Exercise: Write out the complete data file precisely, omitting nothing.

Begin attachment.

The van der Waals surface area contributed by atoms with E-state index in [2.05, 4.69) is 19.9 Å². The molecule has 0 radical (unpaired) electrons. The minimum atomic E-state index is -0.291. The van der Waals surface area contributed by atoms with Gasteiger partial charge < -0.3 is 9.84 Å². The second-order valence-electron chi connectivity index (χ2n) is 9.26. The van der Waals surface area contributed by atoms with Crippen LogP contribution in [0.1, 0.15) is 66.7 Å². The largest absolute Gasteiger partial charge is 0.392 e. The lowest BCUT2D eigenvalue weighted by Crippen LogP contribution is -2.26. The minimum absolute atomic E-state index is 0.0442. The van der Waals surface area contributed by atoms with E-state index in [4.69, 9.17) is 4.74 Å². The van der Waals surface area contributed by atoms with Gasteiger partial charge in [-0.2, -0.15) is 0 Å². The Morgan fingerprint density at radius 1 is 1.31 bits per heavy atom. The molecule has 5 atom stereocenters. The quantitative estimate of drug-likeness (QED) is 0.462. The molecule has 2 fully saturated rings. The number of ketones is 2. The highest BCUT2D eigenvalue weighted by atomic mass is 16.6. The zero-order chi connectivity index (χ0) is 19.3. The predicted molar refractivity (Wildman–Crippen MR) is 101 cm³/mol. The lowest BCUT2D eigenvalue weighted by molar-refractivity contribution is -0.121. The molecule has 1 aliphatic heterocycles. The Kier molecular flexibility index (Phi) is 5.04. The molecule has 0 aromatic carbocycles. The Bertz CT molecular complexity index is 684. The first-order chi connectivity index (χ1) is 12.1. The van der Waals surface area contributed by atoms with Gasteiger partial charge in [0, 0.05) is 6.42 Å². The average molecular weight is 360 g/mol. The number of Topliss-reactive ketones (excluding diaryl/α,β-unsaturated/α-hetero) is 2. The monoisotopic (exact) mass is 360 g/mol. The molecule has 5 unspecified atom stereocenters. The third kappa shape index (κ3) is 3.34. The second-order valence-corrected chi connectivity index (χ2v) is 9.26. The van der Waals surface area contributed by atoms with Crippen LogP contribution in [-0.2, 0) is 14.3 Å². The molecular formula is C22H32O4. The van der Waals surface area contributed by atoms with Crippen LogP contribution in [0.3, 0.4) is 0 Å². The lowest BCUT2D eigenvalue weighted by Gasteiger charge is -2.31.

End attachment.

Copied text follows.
The van der Waals surface area contributed by atoms with E-state index in [2.05, 4.69) is 19.9 Å². The molecule has 0 radical (unpaired) electrons. The minimum atomic E-state index is -0.291. The van der Waals surface area contributed by atoms with Gasteiger partial charge < -0.3 is 9.84 Å². The second-order valence-electron chi connectivity index (χ2n) is 9.26. The van der Waals surface area contributed by atoms with Crippen LogP contribution in [0.1, 0.15) is 66.7 Å². The largest absolute Gasteiger partial charge is 0.392 e. The lowest BCUT2D eigenvalue weighted by Crippen LogP contribution is -2.26. The minimum absolute atomic E-state index is 0.0442. The van der Waals surface area contributed by atoms with E-state index in [4.69, 9.17) is 4.74 Å². The van der Waals surface area contributed by atoms with Gasteiger partial charge in [-0.2, -0.15) is 0 Å². The Morgan fingerprint density at radius 1 is 1.31 bits per heavy atom. The molecule has 5 atom stereocenters. The quantitative estimate of drug-likeness (QED) is 0.462. The molecule has 2 fully saturated rings. The number of ketones is 2. The highest BCUT2D eigenvalue weighted by atomic mass is 16.6. The zero-order chi connectivity index (χ0) is 19.3. The predicted molar refractivity (Wildman–Crippen MR) is 101 cm³/mol. The lowest BCUT2D eigenvalue weighted by molar-refractivity contribution is -0.121. The molecule has 1 aliphatic heterocycles. The Kier molecular flexibility index (Phi) is 5.04. The molecule has 0 aromatic carbocycles. The Bertz CT molecular complexity index is 684. The first-order chi connectivity index (χ1) is 12.1. The van der Waals surface area contributed by atoms with Gasteiger partial charge in [0, 0.05) is 6.42 Å². The average molecular weight is 360 g/mol. The number of Topliss-reactive ketones (excluding diaryl/α,β-unsaturated/α-hetero) is 2. The monoisotopic (exact) mass is 360 g/mol. The molecule has 5 unspecified atom stereocenters. The third kappa shape index (κ3) is 3.34. The second-order valence-corrected chi connectivity index (χ2v) is 9.26. The van der Waals surface area contributed by atoms with Crippen LogP contribution in [-0.2, 0) is 14.3 Å². The molecular formula is C22H32O4. The van der Waals surface area contributed by atoms with Crippen LogP contribution in [0.3, 0.4) is 0 Å². The lowest BCUT2D eigenvalue weighted by Gasteiger charge is -2.31.